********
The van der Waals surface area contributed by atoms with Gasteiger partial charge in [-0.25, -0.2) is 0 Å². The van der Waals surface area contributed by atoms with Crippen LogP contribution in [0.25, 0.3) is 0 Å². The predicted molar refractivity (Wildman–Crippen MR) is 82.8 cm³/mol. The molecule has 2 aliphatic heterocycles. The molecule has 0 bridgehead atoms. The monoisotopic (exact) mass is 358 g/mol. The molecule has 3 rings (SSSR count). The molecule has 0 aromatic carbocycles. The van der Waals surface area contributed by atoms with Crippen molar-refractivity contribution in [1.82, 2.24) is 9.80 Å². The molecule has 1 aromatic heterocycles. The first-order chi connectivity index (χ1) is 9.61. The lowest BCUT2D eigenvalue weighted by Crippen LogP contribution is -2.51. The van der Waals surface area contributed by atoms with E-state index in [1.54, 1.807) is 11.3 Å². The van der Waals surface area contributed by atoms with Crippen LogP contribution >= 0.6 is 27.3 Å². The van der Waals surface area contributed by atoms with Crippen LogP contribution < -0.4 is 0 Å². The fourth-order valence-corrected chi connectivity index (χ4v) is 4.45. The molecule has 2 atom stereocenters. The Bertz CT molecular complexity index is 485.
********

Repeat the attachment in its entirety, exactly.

The van der Waals surface area contributed by atoms with Gasteiger partial charge in [-0.25, -0.2) is 0 Å². The van der Waals surface area contributed by atoms with Crippen LogP contribution in [0.25, 0.3) is 0 Å². The predicted molar refractivity (Wildman–Crippen MR) is 82.8 cm³/mol. The molecule has 2 aliphatic heterocycles. The molecule has 0 bridgehead atoms. The monoisotopic (exact) mass is 358 g/mol. The molecule has 3 rings (SSSR count). The molecule has 0 aromatic carbocycles. The van der Waals surface area contributed by atoms with Crippen molar-refractivity contribution in [1.82, 2.24) is 9.80 Å². The molecule has 1 aromatic heterocycles. The first-order chi connectivity index (χ1) is 9.61. The lowest BCUT2D eigenvalue weighted by Crippen LogP contribution is -2.51. The van der Waals surface area contributed by atoms with E-state index in [1.54, 1.807) is 11.3 Å². The van der Waals surface area contributed by atoms with Crippen LogP contribution >= 0.6 is 27.3 Å². The van der Waals surface area contributed by atoms with Crippen LogP contribution < -0.4 is 0 Å². The fourth-order valence-corrected chi connectivity index (χ4v) is 4.45. The molecule has 2 atom stereocenters. The Bertz CT molecular complexity index is 485.